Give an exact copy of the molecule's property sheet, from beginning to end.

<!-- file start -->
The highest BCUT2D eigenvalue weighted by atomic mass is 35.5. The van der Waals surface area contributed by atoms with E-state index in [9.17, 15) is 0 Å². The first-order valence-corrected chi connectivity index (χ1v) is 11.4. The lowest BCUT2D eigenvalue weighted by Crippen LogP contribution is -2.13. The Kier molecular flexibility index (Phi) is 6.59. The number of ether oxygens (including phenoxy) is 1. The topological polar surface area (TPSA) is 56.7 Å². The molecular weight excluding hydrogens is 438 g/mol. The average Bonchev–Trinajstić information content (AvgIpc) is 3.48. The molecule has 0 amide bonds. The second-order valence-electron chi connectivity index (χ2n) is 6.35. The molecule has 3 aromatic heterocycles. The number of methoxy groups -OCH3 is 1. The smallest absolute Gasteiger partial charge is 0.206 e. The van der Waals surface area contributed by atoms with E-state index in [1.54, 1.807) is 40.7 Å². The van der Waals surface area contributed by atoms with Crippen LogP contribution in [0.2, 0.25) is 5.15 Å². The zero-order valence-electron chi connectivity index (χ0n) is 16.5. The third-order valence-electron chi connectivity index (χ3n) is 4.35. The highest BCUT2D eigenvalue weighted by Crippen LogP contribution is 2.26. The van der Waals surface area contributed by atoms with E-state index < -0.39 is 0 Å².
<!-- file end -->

The highest BCUT2D eigenvalue weighted by atomic mass is 35.5. The van der Waals surface area contributed by atoms with E-state index in [9.17, 15) is 0 Å². The first-order valence-corrected chi connectivity index (χ1v) is 11.4. The lowest BCUT2D eigenvalue weighted by Crippen LogP contribution is -2.13. The Kier molecular flexibility index (Phi) is 6.59. The number of ether oxygens (including phenoxy) is 1. The topological polar surface area (TPSA) is 56.7 Å². The molecular weight excluding hydrogens is 438 g/mol. The average Bonchev–Trinajstić information content (AvgIpc) is 3.48. The molecule has 0 amide bonds. The second-order valence-electron chi connectivity index (χ2n) is 6.35. The molecule has 3 aromatic heterocycles. The number of methoxy groups -OCH3 is 1. The smallest absolute Gasteiger partial charge is 0.206 e. The van der Waals surface area contributed by atoms with E-state index in [1.54, 1.807) is 40.7 Å². The van der Waals surface area contributed by atoms with Crippen LogP contribution in [0.2, 0.25) is 5.15 Å². The zero-order valence-electron chi connectivity index (χ0n) is 16.5. The third-order valence-electron chi connectivity index (χ3n) is 4.35. The highest BCUT2D eigenvalue weighted by Crippen LogP contribution is 2.26. The van der Waals surface area contributed by atoms with E-state index < -0.39 is 0 Å².